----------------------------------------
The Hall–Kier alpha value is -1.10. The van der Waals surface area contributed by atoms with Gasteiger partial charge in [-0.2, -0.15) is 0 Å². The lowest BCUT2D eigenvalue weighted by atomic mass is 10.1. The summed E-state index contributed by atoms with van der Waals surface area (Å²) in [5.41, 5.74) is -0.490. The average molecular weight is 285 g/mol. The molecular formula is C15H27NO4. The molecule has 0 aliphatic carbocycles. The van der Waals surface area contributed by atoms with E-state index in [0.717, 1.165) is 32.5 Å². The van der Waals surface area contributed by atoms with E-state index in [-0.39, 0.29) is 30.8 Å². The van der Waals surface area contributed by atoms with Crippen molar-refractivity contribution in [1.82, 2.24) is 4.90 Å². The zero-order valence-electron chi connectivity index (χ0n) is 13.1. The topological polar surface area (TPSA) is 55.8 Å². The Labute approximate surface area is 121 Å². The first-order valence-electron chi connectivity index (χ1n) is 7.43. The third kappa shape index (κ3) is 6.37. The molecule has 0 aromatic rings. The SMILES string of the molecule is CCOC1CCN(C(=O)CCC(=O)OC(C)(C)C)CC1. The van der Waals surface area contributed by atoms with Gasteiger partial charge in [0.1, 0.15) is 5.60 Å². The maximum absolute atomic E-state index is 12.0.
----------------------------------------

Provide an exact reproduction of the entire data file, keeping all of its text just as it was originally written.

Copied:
The Hall–Kier alpha value is -1.10. The van der Waals surface area contributed by atoms with Gasteiger partial charge in [-0.2, -0.15) is 0 Å². The lowest BCUT2D eigenvalue weighted by atomic mass is 10.1. The summed E-state index contributed by atoms with van der Waals surface area (Å²) in [5.41, 5.74) is -0.490. The average molecular weight is 285 g/mol. The molecular formula is C15H27NO4. The molecule has 0 aliphatic carbocycles. The van der Waals surface area contributed by atoms with E-state index in [0.717, 1.165) is 32.5 Å². The van der Waals surface area contributed by atoms with E-state index in [-0.39, 0.29) is 30.8 Å². The van der Waals surface area contributed by atoms with Crippen molar-refractivity contribution in [1.82, 2.24) is 4.90 Å². The zero-order valence-electron chi connectivity index (χ0n) is 13.1. The topological polar surface area (TPSA) is 55.8 Å². The Labute approximate surface area is 121 Å². The first-order valence-electron chi connectivity index (χ1n) is 7.43. The third kappa shape index (κ3) is 6.37. The molecule has 0 aromatic rings. The SMILES string of the molecule is CCOC1CCN(C(=O)CCC(=O)OC(C)(C)C)CC1. The van der Waals surface area contributed by atoms with Gasteiger partial charge in [0.1, 0.15) is 5.60 Å². The maximum absolute atomic E-state index is 12.0.